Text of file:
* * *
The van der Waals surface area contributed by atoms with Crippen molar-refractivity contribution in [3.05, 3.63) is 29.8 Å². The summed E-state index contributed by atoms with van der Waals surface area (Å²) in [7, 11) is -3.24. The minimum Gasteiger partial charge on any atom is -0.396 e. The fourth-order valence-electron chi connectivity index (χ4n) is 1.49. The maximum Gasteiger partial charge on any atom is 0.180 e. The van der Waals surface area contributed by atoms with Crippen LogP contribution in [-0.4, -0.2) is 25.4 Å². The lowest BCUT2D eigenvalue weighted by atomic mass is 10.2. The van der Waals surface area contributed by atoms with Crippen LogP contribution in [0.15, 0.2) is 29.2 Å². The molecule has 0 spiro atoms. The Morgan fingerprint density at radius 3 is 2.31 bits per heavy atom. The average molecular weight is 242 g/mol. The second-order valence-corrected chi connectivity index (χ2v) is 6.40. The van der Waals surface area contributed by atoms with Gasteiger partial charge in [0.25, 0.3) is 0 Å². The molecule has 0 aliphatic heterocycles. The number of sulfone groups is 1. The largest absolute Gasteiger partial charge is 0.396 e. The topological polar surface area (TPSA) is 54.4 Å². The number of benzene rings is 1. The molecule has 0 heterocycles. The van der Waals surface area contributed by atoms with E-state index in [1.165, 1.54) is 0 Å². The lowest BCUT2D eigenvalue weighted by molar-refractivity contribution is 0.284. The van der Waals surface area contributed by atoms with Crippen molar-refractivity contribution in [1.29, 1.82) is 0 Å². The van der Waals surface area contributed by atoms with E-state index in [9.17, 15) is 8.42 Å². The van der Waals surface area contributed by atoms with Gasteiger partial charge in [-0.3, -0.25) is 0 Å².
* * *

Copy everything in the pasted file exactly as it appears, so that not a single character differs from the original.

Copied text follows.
The van der Waals surface area contributed by atoms with Crippen molar-refractivity contribution in [3.05, 3.63) is 29.8 Å². The summed E-state index contributed by atoms with van der Waals surface area (Å²) in [7, 11) is -3.24. The minimum Gasteiger partial charge on any atom is -0.396 e. The fourth-order valence-electron chi connectivity index (χ4n) is 1.49. The maximum Gasteiger partial charge on any atom is 0.180 e. The van der Waals surface area contributed by atoms with Crippen LogP contribution in [-0.4, -0.2) is 25.4 Å². The lowest BCUT2D eigenvalue weighted by atomic mass is 10.2. The van der Waals surface area contributed by atoms with Crippen LogP contribution in [0.15, 0.2) is 29.2 Å². The molecule has 0 spiro atoms. The Morgan fingerprint density at radius 3 is 2.31 bits per heavy atom. The average molecular weight is 242 g/mol. The second-order valence-corrected chi connectivity index (χ2v) is 6.40. The van der Waals surface area contributed by atoms with Gasteiger partial charge in [0.25, 0.3) is 0 Å². The molecule has 0 aliphatic heterocycles. The number of sulfone groups is 1. The largest absolute Gasteiger partial charge is 0.396 e. The topological polar surface area (TPSA) is 54.4 Å². The number of benzene rings is 1. The molecule has 0 heterocycles. The van der Waals surface area contributed by atoms with E-state index in [1.165, 1.54) is 0 Å². The lowest BCUT2D eigenvalue weighted by molar-refractivity contribution is 0.284. The van der Waals surface area contributed by atoms with Crippen molar-refractivity contribution in [1.29, 1.82) is 0 Å². The van der Waals surface area contributed by atoms with E-state index in [9.17, 15) is 8.42 Å². The van der Waals surface area contributed by atoms with Gasteiger partial charge in [-0.3, -0.25) is 0 Å².